Warm weather means flowers, green grass — and weeds that’ll turn your yard into a turf war. Your first line of defense? Maintain a healthy lawn with proper watering, feeding, and aeration. After that, know the bad guys that try and take over your territory. Here’s your guide to identifying some of the most common lawn weeds in North America, and how best to get rid of them.
AKA: flatweed, catsear
Description: Similar to good-old dandelions, the false dandelion changes up the color scheme, with white petals and yellow center. Both have parachute-type seeds and stubborn taproots, and the greens are edible (but bitter).
Get rid of it naturally: Dig it out with a garden fork (be sure to sever the root).
Description: A low-growing, drought-tolerant weed that forms dense mats. It flourishes in very warm soil, and shows up in late June — making preemergent herbicides useless. This edible weed has more beta-carotene than spinach.
Get rid of it naturally: Don’t let it go to seed; mulch to suppress; pull by hand.
Chemical attack: Use a post-emergent broadleaf herbicide June through September.
Description: One of the most invasive weeds in the world, nutsedge grows from underground tubers, so getting rid of it is a pain. Pulling the stalk doesn’t remove the tubers, which also evade herbicides. The thin stalks grow right through landscaping cloth.
Get rid of it naturally: Dig it up, removing all the tubers; drench areas with ½ cup molasses in 1 gallon water.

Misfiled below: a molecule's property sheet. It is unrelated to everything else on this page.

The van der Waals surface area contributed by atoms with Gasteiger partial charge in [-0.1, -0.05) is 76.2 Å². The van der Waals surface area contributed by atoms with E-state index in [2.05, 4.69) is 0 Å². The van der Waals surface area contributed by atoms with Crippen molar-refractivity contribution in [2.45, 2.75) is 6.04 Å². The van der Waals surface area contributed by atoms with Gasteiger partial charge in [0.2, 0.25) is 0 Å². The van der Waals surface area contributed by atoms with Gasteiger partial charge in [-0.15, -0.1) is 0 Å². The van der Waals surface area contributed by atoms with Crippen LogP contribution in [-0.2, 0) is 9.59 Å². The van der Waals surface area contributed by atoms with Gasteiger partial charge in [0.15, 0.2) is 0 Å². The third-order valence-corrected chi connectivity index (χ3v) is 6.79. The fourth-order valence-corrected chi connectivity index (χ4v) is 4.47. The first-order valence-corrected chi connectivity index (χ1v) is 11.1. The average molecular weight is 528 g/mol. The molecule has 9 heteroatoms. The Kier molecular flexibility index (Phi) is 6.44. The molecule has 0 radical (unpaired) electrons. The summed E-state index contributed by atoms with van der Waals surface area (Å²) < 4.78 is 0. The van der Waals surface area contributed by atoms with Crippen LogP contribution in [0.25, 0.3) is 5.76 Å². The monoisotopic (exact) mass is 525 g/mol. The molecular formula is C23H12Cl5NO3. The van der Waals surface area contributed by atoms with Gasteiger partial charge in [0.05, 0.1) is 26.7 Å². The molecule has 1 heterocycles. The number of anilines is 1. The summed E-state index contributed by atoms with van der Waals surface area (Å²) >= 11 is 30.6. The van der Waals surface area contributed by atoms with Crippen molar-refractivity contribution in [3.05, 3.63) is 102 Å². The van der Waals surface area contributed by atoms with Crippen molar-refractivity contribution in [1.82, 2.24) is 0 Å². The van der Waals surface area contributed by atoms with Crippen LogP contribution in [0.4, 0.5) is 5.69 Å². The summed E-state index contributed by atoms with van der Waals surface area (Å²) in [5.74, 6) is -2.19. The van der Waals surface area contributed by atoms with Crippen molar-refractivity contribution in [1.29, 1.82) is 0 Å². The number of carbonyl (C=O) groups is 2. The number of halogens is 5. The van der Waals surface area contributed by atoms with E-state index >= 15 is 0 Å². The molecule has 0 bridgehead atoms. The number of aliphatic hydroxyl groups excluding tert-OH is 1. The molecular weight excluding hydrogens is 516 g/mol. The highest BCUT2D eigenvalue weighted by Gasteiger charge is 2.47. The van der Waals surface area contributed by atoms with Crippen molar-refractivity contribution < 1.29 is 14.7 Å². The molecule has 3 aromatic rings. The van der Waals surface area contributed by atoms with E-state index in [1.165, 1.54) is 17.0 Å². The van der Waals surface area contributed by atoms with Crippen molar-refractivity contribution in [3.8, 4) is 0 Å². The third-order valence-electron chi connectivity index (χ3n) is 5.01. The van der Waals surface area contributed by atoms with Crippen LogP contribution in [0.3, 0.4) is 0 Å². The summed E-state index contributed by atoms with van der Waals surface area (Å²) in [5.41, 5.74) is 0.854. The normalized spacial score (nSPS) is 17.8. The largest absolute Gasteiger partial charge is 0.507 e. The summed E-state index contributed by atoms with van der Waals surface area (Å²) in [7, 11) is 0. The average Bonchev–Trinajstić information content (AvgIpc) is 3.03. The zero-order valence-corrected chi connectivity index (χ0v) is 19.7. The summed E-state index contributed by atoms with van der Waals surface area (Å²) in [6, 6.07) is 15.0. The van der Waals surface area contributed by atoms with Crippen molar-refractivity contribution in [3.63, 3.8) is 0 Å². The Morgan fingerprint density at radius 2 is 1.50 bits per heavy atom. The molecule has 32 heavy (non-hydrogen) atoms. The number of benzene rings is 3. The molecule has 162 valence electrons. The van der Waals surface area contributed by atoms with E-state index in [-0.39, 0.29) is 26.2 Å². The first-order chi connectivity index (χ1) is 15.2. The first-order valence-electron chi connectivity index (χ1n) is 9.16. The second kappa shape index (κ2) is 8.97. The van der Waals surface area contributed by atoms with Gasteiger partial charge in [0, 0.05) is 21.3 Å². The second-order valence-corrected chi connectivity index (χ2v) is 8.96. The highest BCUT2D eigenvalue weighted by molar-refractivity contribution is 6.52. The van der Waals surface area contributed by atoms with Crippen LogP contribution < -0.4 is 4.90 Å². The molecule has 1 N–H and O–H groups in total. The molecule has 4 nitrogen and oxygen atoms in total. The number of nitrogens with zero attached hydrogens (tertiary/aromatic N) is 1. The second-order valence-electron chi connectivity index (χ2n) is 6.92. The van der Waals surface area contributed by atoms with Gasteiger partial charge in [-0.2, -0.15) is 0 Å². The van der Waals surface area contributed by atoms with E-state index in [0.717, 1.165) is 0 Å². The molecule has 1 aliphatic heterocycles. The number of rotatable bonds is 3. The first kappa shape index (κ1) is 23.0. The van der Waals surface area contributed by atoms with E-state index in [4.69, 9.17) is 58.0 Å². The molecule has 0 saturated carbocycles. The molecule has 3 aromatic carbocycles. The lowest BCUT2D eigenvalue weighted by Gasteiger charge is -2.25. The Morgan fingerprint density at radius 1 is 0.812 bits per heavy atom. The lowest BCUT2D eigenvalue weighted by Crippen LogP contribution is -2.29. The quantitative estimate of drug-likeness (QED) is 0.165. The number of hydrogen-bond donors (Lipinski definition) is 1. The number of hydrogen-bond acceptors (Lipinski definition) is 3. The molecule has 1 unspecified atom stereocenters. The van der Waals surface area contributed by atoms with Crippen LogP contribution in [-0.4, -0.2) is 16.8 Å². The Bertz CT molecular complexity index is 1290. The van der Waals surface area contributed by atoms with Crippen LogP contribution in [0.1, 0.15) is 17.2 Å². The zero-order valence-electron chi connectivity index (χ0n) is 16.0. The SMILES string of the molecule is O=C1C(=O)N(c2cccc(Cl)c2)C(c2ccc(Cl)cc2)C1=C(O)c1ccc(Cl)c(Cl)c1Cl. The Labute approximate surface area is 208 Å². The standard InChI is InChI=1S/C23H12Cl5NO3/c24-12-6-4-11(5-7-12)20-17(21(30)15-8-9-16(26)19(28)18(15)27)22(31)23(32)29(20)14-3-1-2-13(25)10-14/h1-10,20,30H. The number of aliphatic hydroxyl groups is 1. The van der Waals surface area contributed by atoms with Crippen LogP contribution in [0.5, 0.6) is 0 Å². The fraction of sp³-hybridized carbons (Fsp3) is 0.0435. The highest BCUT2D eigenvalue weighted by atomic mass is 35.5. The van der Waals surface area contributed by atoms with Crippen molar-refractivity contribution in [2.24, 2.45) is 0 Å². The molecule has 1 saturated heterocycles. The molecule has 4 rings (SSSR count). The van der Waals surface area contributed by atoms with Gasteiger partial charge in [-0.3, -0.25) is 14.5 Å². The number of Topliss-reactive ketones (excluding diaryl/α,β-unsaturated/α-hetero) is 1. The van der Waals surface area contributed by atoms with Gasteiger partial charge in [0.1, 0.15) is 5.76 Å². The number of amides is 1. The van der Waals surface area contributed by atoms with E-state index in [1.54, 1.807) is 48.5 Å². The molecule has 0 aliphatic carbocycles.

Chemical attack: Look for herbicides that target nutsedge.
Credit: Gerald Holmes/Valent USA Corporation/Bugwood.org
Can You Name These Common Weeds?Chickweed
AKA: mouse ears, star weed
Description: A low-growing weed that likes moist and shaded conditions, such as the bed of ivy shown here. In lawns, it forms dense mats with small, symmetrically placed leaves on stringy stems. It’s sometimes picked as a salad green or topical salve for skin irritations, but pregnant and nursing women should avoid it.
Get rid of it naturally: Pull it by hand or dig up the shallow roots.
Chemical attack: Use a post-emergent broadleaf herbicide.
Description: This fast-growing weed can be invasive. The stems and leaves have little hooked bristles so it can attach itself to fencing, posts, and other growing plants. The sticky seeds catch on animal fur.
Get rid of it naturally: Pull it (wear gloves), but be careful not to tear out whatever plant it’s attached itself to.
Chemical attack: Use a general post-emergent herbicide.
Credit: Tina Negus
Can You Name These Common Weeds?Wood sorrel
AKA: shamrock, sour grass
Description: Despite its sweet, clover-like appearance, the wood sorrel is a persistent weed that finds its way into flower boxes, containers, and beds.
Get rid of it naturally: Hand-pick from planters; use proper lawn care to crowd out sorrel.
Chemical attack: Apply a preemergent herbicide in spring; spot treat with a post-emergent broadleaf herbicide.